Preview as a fine art print, canvas wrap or framed print, then choose your preferred option below.


The Mansion of the Plates (1831) - Fine Art Print

Size Guide
  • Capturing the beauty of the original artwork

    Every one of our prints is made using the Giclee printing process, for a museum-quality look and feel that does justice to the original art.

    Giclee printing is the gold-standard for preserving the meticulous detail and stunning colors that we love in the Japanese masters. All our prints are fade and fingerprint resistant, so you can enjoy their beauty for years to come.

    We chose to offer 12”x18” (30cm x 45cm) as this was closest to the “chuban” size sheets used for woodblock prints historically.

    All of our prints come with matte finish for a more authentic appearance.

    Framing Options:

    • Unframed
    • Framed - black
    • Canvas wrap

    Ready-to-Hang and Made to Last

    Mounting brackets are included and centered on our framed prints and canvas wraps.

    All of our prints are made to last, with fade-resistant colors and materials. See how they arrive in the unboxing videos below.

  • About the Art

    The ghost of a beautiful servant, Okiku, rises from a well at the head of a chain of ornate plates. The scene is a depiction of the return of Okiku after her murder, from the folk tale "Mansion of the Plates".

    Okiku served under the samurai Aoyama Tessan. He would often make amorous advances, but she would always rebuff them. Growing frustrated with her, Aoyama tricked her into believing that she had carelessly lost one of the family's precious Delft plates, for which the typical punishment would be death.

    In a frenzied panic, she counted and recounted the nine plates, over and over. However, she could not find the tenth and went to Aoyama, tears of guilt streaming down her cheeks. The samurai offered to pardon her, if only she finally became his lover, but again she refused. Enraged, he threw her down a well to her death.

    Okiku became a vengeful spirit (Onryō), who tormented her murderer by counting to nine and then making a terrible shriek to represent the missing tenth plate – or perhaps she had tormented herself and was still trying to find the tenth plate but cried out in agony when she never could.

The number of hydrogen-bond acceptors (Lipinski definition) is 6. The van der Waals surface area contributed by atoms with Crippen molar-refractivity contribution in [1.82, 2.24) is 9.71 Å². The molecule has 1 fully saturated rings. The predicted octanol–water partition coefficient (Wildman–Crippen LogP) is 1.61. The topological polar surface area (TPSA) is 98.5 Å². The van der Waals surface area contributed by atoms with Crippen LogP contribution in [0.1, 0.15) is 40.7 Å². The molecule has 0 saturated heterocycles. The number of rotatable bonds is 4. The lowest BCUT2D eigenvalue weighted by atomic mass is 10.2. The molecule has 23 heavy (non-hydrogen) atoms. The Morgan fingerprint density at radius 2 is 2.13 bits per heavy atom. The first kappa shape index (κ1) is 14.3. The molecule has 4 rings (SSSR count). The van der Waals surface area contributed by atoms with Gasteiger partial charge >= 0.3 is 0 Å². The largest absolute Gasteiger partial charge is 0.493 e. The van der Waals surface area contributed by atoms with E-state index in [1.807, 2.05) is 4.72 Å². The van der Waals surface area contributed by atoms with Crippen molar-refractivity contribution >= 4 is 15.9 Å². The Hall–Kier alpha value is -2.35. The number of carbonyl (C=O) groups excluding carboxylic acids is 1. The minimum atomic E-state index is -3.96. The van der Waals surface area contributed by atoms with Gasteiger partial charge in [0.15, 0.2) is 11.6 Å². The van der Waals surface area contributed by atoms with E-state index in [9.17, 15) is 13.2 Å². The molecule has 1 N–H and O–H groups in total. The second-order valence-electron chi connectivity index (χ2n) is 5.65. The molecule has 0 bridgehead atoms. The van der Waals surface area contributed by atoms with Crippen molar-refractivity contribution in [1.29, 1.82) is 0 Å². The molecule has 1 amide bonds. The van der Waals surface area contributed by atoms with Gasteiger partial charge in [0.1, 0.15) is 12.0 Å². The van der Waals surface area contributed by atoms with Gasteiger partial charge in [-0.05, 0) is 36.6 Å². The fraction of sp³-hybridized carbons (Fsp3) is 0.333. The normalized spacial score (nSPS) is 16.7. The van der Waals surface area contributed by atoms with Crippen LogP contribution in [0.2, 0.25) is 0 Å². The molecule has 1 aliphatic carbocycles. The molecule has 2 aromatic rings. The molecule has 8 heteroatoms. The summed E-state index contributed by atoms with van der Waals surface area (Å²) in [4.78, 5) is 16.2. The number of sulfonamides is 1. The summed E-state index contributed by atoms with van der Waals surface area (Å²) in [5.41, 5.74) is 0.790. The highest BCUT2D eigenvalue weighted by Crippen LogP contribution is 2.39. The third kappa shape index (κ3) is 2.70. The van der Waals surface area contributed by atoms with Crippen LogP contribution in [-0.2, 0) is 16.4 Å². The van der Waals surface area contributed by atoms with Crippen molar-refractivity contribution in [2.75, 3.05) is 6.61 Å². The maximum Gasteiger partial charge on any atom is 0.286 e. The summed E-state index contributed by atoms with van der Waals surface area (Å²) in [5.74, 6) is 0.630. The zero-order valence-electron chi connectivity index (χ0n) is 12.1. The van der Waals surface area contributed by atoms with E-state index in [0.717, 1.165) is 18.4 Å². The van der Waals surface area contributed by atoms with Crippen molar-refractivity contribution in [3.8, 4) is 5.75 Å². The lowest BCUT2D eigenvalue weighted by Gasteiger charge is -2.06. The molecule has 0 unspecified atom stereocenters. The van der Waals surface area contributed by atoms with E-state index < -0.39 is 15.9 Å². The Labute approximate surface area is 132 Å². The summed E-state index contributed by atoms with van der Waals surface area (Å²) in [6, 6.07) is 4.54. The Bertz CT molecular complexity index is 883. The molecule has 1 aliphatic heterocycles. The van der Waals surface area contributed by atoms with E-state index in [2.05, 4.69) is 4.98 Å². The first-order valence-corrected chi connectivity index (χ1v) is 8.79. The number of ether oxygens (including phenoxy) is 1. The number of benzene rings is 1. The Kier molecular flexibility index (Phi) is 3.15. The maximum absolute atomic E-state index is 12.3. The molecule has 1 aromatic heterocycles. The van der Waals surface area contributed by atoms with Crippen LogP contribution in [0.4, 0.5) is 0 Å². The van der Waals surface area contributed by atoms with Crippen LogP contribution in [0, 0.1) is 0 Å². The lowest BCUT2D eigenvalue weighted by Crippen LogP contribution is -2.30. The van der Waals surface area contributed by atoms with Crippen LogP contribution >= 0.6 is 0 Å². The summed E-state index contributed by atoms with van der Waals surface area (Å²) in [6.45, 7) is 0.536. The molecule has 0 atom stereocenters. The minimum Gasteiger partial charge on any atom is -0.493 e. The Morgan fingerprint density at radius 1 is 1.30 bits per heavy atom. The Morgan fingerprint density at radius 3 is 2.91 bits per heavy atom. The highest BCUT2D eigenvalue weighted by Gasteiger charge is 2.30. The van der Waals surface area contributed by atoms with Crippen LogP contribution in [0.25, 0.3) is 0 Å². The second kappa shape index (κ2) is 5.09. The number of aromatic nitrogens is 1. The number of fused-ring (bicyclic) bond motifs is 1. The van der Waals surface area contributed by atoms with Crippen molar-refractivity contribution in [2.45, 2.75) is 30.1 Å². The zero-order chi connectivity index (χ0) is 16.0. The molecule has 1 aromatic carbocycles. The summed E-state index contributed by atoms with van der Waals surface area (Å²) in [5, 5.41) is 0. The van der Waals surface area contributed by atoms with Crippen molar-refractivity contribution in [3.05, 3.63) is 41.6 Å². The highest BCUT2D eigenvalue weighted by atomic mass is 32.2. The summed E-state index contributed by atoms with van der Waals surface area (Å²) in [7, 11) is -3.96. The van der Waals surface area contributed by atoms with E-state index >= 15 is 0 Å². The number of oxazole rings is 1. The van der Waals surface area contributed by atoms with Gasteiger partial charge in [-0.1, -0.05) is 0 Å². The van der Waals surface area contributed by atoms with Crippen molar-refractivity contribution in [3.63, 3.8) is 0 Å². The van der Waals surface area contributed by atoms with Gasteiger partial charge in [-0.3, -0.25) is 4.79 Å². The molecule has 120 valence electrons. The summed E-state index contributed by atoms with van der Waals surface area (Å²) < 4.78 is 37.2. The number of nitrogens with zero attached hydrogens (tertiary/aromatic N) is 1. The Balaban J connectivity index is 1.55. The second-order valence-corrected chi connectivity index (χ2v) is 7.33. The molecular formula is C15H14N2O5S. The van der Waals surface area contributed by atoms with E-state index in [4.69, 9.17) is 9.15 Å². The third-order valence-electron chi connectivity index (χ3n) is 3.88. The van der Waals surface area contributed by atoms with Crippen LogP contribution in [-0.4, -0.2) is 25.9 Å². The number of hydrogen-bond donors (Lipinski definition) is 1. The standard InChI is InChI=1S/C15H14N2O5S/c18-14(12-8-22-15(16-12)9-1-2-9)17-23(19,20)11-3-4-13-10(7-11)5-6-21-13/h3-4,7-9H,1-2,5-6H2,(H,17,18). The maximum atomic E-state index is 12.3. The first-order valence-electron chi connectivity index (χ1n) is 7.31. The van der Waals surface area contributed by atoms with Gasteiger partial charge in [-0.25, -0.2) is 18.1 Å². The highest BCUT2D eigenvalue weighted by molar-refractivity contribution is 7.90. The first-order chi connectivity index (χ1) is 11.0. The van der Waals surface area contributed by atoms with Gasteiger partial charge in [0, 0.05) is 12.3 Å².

Different versions of the tale abound, and it was told and retold throughout Japan, in novels as well as in Kabuki theatre.

    This print is from the series entitled ‘100 Ghost Tales’ (Hyaku monogatari), made for a night-time storytelling game. After each story, another wick of the oil-lamp was blown-out, and the room became darker, until the room was pitch-black. At this point, the real ghouls would emerge.

    Judging from the series title, the publisher and Hokusai foresaw a series of 100 designs. However, in the end, only five are known.

  • We're proud to offer a shipping policy that compares favorably with any online retailer.

    Shipping Cost
    Shipping Time (Business Days)
    🇺🇸 | United States
    🌏 | Worldwide
    Varies by weight - calculated at checkout

    You can find full details regarding shipping and delivery here.

    We're sure you'll love your prints. However, if there are any problems with the printing, we're happy to offer a free exchange or refund 100% of the purchase price. Simply return the print within 30 days. For full details of our refunds and exchanges policy click here.

How Your Art Arrives

Live a more artful, inspired life. Your ukiyo-e prints will spark moments of contemplation, serenity, joy and inspiration.

Join Our Newsletter Club